Monday, March 3, 2008

Dog Behavior Training - Providing Guidence And Leadership

One of the things that makes dogs so great as family pets is their natural instinct towards teamwork. We all know by now that dogs are pack animals, and as such they learn, much like their wolf ancestors, that working together as a team increases their chance of getting what they want and need. Now of course this "team" in the wild is simply a group of like minded dogs or wolves. But in the home, the team is your family. It is his family too. And your pet needs you to help him get along and understand what is acceptable behavior.

Think about any sports team. What makes a winning team great? For starters there is structure and discipline. There is generally respect among teammates. And there is also generally a leader that helps everyone work together. Without any one of the above the team will break down. So it is in your family.

We'll start by talking about the leader. It is your job to establish early on that you are the leader of your dog's pack. Some breeds will try to take over this role but you cannot let this happen. Once you are defined as the leader it will serve to increase your pet's feeling of security. If your family consists of several members other than yourself, your dog will shortly and instinctively recognize the hierarchy. For instance in a family of a husband, wife and child, if there is leadership from one of the adults it won't be long before your pet recognizes that he is last on the leadership chain. And he will be happy with that because of the security you will provide. He likes the structure.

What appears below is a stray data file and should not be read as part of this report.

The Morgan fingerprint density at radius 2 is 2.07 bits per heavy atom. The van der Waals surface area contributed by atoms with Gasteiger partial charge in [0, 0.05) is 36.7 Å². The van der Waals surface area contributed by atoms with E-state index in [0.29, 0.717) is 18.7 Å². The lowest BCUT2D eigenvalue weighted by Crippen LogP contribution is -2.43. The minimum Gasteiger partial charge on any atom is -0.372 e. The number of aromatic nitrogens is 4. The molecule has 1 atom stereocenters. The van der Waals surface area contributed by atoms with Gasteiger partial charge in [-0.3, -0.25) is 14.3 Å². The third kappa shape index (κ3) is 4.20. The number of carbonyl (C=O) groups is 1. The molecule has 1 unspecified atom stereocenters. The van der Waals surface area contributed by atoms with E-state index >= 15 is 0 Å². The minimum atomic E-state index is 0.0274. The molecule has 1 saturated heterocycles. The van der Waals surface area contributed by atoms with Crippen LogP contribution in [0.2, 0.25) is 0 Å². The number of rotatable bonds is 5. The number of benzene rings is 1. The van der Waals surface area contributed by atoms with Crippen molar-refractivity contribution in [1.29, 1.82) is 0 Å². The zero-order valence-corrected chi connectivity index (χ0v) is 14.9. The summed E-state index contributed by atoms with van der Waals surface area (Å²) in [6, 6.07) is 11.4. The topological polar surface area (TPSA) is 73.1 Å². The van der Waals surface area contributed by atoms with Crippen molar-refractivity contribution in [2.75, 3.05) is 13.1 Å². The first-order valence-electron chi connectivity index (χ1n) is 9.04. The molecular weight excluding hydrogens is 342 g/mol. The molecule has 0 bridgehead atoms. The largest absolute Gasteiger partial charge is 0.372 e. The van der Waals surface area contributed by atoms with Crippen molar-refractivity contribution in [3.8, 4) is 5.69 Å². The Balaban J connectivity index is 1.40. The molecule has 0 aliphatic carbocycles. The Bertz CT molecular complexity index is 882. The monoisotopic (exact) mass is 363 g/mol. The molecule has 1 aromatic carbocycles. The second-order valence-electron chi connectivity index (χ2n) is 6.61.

This all breaks down if there are no rules for your dog and no discipline in your home. The result is a multitude of behavior problems. Think of a child that is undisciplined. If the parents don't set rules and boundaries, then take the time to enforce those rules, the child will likely have behavioral issues. The same is true for your dog.

If he can't understand who in the family or on his team is in charge, he will likely have his own set of behavioral issues, and these can be a serious headache for any pet owner. That's why setting and creating the social order in your house should begin the minute you bring home your pet. Communicate with your dog. Learn to read and understand his body language. Make sure he knows who is in charge.